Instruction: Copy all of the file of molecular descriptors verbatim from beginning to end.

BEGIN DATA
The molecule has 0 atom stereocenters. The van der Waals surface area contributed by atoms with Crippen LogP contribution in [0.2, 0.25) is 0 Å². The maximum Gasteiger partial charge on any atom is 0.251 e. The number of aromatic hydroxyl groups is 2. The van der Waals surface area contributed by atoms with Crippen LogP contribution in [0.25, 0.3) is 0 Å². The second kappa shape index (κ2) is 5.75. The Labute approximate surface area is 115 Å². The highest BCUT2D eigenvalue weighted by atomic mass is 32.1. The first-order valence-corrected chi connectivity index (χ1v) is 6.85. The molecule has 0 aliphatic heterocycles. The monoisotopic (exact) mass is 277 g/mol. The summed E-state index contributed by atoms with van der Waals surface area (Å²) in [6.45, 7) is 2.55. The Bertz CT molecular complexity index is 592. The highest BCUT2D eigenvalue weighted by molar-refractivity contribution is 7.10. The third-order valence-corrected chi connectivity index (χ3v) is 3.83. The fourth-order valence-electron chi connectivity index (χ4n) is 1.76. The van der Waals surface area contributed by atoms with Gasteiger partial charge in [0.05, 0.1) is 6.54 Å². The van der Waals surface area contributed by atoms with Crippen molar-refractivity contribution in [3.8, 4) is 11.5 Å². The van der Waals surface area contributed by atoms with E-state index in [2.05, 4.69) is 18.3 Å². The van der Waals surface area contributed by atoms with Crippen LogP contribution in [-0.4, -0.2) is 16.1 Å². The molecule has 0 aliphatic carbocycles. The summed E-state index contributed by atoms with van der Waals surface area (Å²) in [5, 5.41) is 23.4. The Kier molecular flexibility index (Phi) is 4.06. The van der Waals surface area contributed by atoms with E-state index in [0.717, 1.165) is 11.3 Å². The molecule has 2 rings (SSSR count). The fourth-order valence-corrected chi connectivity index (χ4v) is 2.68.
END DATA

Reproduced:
The molecule has 0 atom stereocenters. The van der Waals surface area contributed by atoms with Crippen LogP contribution in [0.2, 0.25) is 0 Å². The maximum Gasteiger partial charge on any atom is 0.251 e. The number of aromatic hydroxyl groups is 2. The van der Waals surface area contributed by atoms with Crippen LogP contribution in [0.25, 0.3) is 0 Å². The second kappa shape index (κ2) is 5.75. The Labute approximate surface area is 115 Å². The highest BCUT2D eigenvalue weighted by atomic mass is 32.1. The first-order valence-corrected chi connectivity index (χ1v) is 6.85. The molecule has 0 aliphatic heterocycles. The monoisotopic (exact) mass is 277 g/mol. The summed E-state index contributed by atoms with van der Waals surface area (Å²) in [6.45, 7) is 2.55. The Bertz CT molecular complexity index is 592. The highest BCUT2D eigenvalue weighted by molar-refractivity contribution is 7.10. The third-order valence-corrected chi connectivity index (χ3v) is 3.83. The fourth-order valence-electron chi connectivity index (χ4n) is 1.76. The van der Waals surface area contributed by atoms with Gasteiger partial charge in [0.05, 0.1) is 6.54 Å². The van der Waals surface area contributed by atoms with Crippen molar-refractivity contribution in [3.8, 4) is 11.5 Å². The van der Waals surface area contributed by atoms with E-state index in [2.05, 4.69) is 18.3 Å². The van der Waals surface area contributed by atoms with Crippen LogP contribution in [-0.4, -0.2) is 16.1 Å². The molecule has 0 aliphatic carbocycles. The summed E-state index contributed by atoms with van der Waals surface area (Å²) in [5, 5.41) is 23.4. The Kier molecular flexibility index (Phi) is 4.06. The van der Waals surface area contributed by atoms with E-state index in [0.717, 1.165) is 11.3 Å². The molecule has 2 rings (SSSR count). The fourth-order valence-corrected chi connectivity index (χ4v) is 2.68.